• 3 tsp. coconut oil
  • 1 shallot, minced
  • 3 garlic cloves, minced
  • 6 baby portobella
  • 1 zucchini, finely chopped (skin off)
  • 1 tsp. basil or oregano
  • 3 tbsp. tomato paste*
  • 1/2 cup matzoh meal, bread crumbs (if going gluten free or paleo, try 1/2 – 3/4 cup almond meal)
  • Sea salt and pepper

How’s That Now?!

Preheat the oven to 400 degrees and line a baking sheet with parchment paper. Heat the coconut oil in a skillet over medium heat. Add the shallots saute for about 3 minutes or until a transparent. Next, add the zucchini and garlic and saute for another several minutes or until fragrant (you may need to add a bit more coconut oil at this point). Next, add the mushrooms and saute for another 3 – 4 minutes. (The mushrooms naturally have a little more moisture in them then the zucchini so it will soften the other ingredients as it cooks. I like my zucchini a little brown so that is why I add it first). Finally, add the oregano, tomato paste, sea salt, and pepper. Cook another several minutes until all ingredients are well combined. Taste and adjust seasoning if needed.

Add to a bowl with the quinoa and stir to combine. Add the whole wheat bread crumbs and continue mixing until completely combined. Roll into 12 – 14 meatballs, each about the size of a ping pong ball, and place on the baking sheet. Bake for 12 minutes on the first side. Flip over and bake for 12 more minutes.

*Because I made these vegan I omitted any egg that could have been used as a binding agent. The tomato paste coupled with the bread crumbs worked out perfectly and I didn’t see a need for the egg but if you do, please feel free to add one.

What to REALLY Expect When You’re Expecting (plus cauliflower crust pizza!).

24 Apr
"Listen up mama.  Gimme all your milk and no one gets hurt."

“Listen up mama. Gimme all your milk and no one gets hurt.”

Spring has sprung down here in Miami and by that, I mean it’s already 90 degrees some days and there are pregnant women every where. Every day I walk by my sweet friend and co-worker, Tara, who is 7 months pregnant and trying her darndest not to melt in this heat and I can’t help but reminisce to where I was this time last year, which was 7 months pregnant and trying my darndest not to melt in this heat. Every time I see her I get transported back in time to being large and in charge with that baby in my belly and it just blows my mind that she’s here now. She’s here now and she’s already old enough to have a couple teeth and to start crawling. Oy, blows. My. Mind. Due to this transport back in to time I also can’t help but remember how stinkin’ happy I was this time last year and how I didn’t know what the h*ll was about to happen to me. I also can’t help but remember of all the unsolicited advice complete strangers would give me at all turns. I mean truly, the best conversations usually started out as, “Let me tell you about my wife’s birth experience! It was crazy! She was in labor for 30 hours!!” Ummm, no buddy. I don’t wanna hear that. Not even a little bit. Of all the things I was told that scared the sh*t outta me (‘Don’t get an epideral! You’ll end up in a C-Section!” or “Don’t feed your baby formula! She’ll be obese and dumb the rest of her life!”), no one told me the things that I really really really wanted to know. Those things that, sure, might be hard to hear, but I would have appreciated knowing. Kind of the “What to REALLY Expect When You’re Expecting”. There were things I never expected—-some of which no one could have predicted but some of which I think, on the whole, there could have been a little ‘heads up’ about. So for the sake of all those women out there experiencing their first pregnancy who could use that ‘heads up’, the following is my list of things I never would have expected. Warning: the following is not ‘touchy feely’, but it is honest so if you like honest, keep reading.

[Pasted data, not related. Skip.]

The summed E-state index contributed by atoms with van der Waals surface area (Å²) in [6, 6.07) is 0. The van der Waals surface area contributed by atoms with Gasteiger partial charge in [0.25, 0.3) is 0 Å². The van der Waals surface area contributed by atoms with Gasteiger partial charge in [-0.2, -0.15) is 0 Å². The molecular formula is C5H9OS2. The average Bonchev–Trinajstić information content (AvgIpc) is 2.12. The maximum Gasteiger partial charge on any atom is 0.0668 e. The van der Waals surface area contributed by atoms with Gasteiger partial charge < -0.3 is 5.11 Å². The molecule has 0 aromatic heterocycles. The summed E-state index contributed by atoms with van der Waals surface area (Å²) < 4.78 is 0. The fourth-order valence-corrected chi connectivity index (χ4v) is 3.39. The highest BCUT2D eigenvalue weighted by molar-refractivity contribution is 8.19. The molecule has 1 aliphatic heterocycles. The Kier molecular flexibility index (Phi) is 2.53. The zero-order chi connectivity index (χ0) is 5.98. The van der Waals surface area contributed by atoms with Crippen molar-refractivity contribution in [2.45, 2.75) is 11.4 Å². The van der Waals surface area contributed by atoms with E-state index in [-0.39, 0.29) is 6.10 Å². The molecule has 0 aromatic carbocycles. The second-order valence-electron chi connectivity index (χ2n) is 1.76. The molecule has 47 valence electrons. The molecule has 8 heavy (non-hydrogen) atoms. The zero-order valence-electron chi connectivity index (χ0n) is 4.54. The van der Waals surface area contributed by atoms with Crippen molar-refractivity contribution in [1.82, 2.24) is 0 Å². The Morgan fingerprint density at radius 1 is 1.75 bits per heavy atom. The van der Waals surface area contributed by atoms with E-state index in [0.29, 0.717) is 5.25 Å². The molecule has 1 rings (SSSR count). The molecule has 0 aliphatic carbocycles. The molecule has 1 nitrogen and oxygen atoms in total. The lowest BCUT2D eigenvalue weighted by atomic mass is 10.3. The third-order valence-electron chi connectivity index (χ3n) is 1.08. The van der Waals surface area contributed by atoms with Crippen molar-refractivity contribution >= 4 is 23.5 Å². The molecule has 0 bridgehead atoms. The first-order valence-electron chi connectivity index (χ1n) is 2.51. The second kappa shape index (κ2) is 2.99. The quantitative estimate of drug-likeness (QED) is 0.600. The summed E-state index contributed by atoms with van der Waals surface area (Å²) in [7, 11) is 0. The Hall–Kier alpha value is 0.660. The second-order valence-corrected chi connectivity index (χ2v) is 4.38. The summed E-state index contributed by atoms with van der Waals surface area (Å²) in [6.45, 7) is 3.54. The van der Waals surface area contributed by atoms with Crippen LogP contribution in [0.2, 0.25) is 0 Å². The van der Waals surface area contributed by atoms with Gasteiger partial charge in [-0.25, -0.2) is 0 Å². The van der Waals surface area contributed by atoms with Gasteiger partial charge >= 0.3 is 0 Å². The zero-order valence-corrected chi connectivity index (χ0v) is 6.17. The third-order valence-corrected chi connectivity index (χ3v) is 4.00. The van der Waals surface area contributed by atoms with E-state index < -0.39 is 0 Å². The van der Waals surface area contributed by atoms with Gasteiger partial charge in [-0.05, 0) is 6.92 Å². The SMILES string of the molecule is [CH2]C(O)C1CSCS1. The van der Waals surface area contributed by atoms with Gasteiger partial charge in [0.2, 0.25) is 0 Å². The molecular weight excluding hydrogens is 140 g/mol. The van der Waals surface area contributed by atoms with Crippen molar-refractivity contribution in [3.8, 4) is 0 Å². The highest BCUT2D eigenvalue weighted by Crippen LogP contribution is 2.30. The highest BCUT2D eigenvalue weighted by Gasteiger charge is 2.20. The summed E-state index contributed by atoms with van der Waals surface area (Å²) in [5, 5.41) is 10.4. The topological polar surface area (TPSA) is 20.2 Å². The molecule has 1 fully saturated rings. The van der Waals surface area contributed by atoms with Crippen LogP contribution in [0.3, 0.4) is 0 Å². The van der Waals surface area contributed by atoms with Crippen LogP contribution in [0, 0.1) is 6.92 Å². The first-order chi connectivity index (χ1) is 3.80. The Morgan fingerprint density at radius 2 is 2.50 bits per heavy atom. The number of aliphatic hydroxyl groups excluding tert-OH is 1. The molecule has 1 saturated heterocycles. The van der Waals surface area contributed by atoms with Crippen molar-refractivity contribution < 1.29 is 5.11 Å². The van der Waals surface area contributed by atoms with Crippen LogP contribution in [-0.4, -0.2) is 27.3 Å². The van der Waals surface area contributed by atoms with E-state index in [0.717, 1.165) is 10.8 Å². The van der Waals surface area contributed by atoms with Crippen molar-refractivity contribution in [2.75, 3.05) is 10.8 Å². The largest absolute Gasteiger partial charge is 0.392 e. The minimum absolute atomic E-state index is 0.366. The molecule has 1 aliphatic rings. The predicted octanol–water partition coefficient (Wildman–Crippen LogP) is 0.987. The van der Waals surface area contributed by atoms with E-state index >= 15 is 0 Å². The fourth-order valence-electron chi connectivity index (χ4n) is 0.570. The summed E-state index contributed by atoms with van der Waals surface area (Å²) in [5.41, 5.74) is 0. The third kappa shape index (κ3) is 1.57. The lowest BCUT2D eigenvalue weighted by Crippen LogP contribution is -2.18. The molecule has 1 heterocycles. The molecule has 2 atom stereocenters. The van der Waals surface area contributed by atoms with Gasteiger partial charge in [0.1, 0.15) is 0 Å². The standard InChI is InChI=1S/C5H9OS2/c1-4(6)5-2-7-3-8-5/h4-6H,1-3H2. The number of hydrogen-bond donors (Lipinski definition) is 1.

1. You will sweat like John Goodman on a hot summer’s day. It’s the hormones. They are coming out of you postpartum for about 2 weeks after you give birth. It’s natural. There’s no deodorant that can stop it, but it’s natural.

2 weeks old. She’s in there somewhere (and so are my sweaty pits)!

2. Maternity leave is not a vacation leave. It is maternity leave. This is the first 3 months of yours and your baby’s life together, which means you are both getting to know each other while battling it out over who gets to sleep when and trying to figure out when you’ll actually eat again. I don’t know about you but that’s not how I like to vacation.

3. Your boobs might not ‘work’. I never expected to not be able to breast feed. It was in my plan. It never entered my mind that it wouldn’t be how I fed my baby. But, I breast-fed for as long as I could, which was about 9 weeks. And guess what? My baby is a straight up formula baby and she’s doing OK. I’ll let you know if all that propaganda about formula being the devil is true in a year or so (spoiler alert: it’s not).

4. I never expected memes on Facebook about breast-feeding toddlers and baby cereal would make me wanna cry

5. I never expected those memes to be posted by other women

6. I never expected to get more emotional while watching movies/TV shows involving children. For example, my husband and I were watching a rerun of Lost where a supposed 6 week old baby is involved in a helicopter crash and miraculously suffers no injuries and the whole time I’m thinking, “wait, that baby hasn’t been around its mother in days. Who’s feeding it? How is he surviving!? How did he survive a helicopter crash!? What if that was my baby!?” And then I remember we’re talking about an island that can travel through time so I got over it . . . kinda.

7. You will get blankets and socks (especially if you have a girl). People LOVE to give you blankets and socks as baby gifts. It’s very sweet.

8. You might not ‘fall in love’ with your baby right away. It might take a couple days or even weeks. But when you do, oh boy, it is all-consuming.